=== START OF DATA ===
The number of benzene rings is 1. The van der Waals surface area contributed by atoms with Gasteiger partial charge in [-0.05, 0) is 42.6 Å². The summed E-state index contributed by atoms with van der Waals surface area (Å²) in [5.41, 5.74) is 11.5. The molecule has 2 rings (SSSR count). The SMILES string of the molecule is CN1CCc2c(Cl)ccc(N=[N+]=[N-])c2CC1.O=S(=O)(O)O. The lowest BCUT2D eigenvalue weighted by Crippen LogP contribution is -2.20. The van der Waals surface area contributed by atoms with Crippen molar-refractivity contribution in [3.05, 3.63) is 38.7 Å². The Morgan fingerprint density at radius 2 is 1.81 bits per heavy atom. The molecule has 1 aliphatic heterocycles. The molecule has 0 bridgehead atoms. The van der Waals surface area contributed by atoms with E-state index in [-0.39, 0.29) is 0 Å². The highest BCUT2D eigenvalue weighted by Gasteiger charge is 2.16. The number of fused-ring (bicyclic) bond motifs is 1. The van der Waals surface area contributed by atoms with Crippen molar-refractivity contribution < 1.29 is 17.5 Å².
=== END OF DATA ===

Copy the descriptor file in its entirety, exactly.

The number of benzene rings is 1. The van der Waals surface area contributed by atoms with Gasteiger partial charge in [-0.05, 0) is 42.6 Å². The summed E-state index contributed by atoms with van der Waals surface area (Å²) in [5.41, 5.74) is 11.5. The molecule has 2 rings (SSSR count). The SMILES string of the molecule is CN1CCc2c(Cl)ccc(N=[N+]=[N-])c2CC1.O=S(=O)(O)O. The lowest BCUT2D eigenvalue weighted by Crippen LogP contribution is -2.20. The van der Waals surface area contributed by atoms with Crippen molar-refractivity contribution in [3.05, 3.63) is 38.7 Å². The Morgan fingerprint density at radius 2 is 1.81 bits per heavy atom. The molecule has 1 aliphatic heterocycles. The molecule has 0 bridgehead atoms. The van der Waals surface area contributed by atoms with E-state index in [-0.39, 0.29) is 0 Å². The highest BCUT2D eigenvalue weighted by Gasteiger charge is 2.16. The number of fused-ring (bicyclic) bond motifs is 1. The van der Waals surface area contributed by atoms with Crippen molar-refractivity contribution < 1.29 is 17.5 Å².